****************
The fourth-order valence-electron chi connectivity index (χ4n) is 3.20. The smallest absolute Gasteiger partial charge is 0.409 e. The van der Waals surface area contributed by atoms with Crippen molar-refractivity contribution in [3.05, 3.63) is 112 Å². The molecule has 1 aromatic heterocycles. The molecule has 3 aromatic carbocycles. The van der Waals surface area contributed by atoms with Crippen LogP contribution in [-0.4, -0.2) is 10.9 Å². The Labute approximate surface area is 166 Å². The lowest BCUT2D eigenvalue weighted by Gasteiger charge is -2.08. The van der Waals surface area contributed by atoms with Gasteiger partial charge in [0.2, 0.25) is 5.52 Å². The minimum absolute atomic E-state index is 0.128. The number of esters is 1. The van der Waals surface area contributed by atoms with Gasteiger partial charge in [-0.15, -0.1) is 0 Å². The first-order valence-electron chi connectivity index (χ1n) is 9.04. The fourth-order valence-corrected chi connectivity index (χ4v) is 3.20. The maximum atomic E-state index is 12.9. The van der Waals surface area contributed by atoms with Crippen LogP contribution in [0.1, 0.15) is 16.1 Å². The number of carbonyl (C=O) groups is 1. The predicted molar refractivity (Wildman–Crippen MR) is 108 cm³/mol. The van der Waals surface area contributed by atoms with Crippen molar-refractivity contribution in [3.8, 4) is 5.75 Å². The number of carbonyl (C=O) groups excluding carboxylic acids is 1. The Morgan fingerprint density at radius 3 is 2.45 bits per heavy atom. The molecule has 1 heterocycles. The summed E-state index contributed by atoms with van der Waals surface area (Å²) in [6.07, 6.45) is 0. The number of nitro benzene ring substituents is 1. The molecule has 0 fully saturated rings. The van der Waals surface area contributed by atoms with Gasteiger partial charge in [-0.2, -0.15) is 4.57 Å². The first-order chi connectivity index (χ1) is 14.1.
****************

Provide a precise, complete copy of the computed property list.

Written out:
The fourth-order valence-electron chi connectivity index (χ4n) is 3.20. The smallest absolute Gasteiger partial charge is 0.409 e. The van der Waals surface area contributed by atoms with Crippen molar-refractivity contribution in [3.05, 3.63) is 112 Å². The molecule has 1 aromatic heterocycles. The molecule has 3 aromatic carbocycles. The van der Waals surface area contributed by atoms with Crippen LogP contribution in [-0.4, -0.2) is 10.9 Å². The Labute approximate surface area is 166 Å². The lowest BCUT2D eigenvalue weighted by Gasteiger charge is -2.08. The van der Waals surface area contributed by atoms with Gasteiger partial charge in [0.2, 0.25) is 5.52 Å². The minimum absolute atomic E-state index is 0.128. The number of esters is 1. The van der Waals surface area contributed by atoms with Gasteiger partial charge in [-0.15, -0.1) is 0 Å². The first-order valence-electron chi connectivity index (χ1n) is 9.04. The fourth-order valence-corrected chi connectivity index (χ4v) is 3.20. The maximum atomic E-state index is 12.9. The van der Waals surface area contributed by atoms with Crippen LogP contribution in [0.1, 0.15) is 16.1 Å². The number of carbonyl (C=O) groups is 1. The predicted molar refractivity (Wildman–Crippen MR) is 108 cm³/mol. The van der Waals surface area contributed by atoms with Crippen molar-refractivity contribution in [3.8, 4) is 5.75 Å². The number of carbonyl (C=O) groups excluding carboxylic acids is 1. The Morgan fingerprint density at radius 3 is 2.45 bits per heavy atom. The molecule has 1 heterocycles. The summed E-state index contributed by atoms with van der Waals surface area (Å²) in [6.07, 6.45) is 0. The number of nitro benzene ring substituents is 1. The molecule has 0 fully saturated rings. The van der Waals surface area contributed by atoms with Gasteiger partial charge in [-0.2, -0.15) is 4.57 Å². The first-order chi connectivity index (χ1) is 14.1.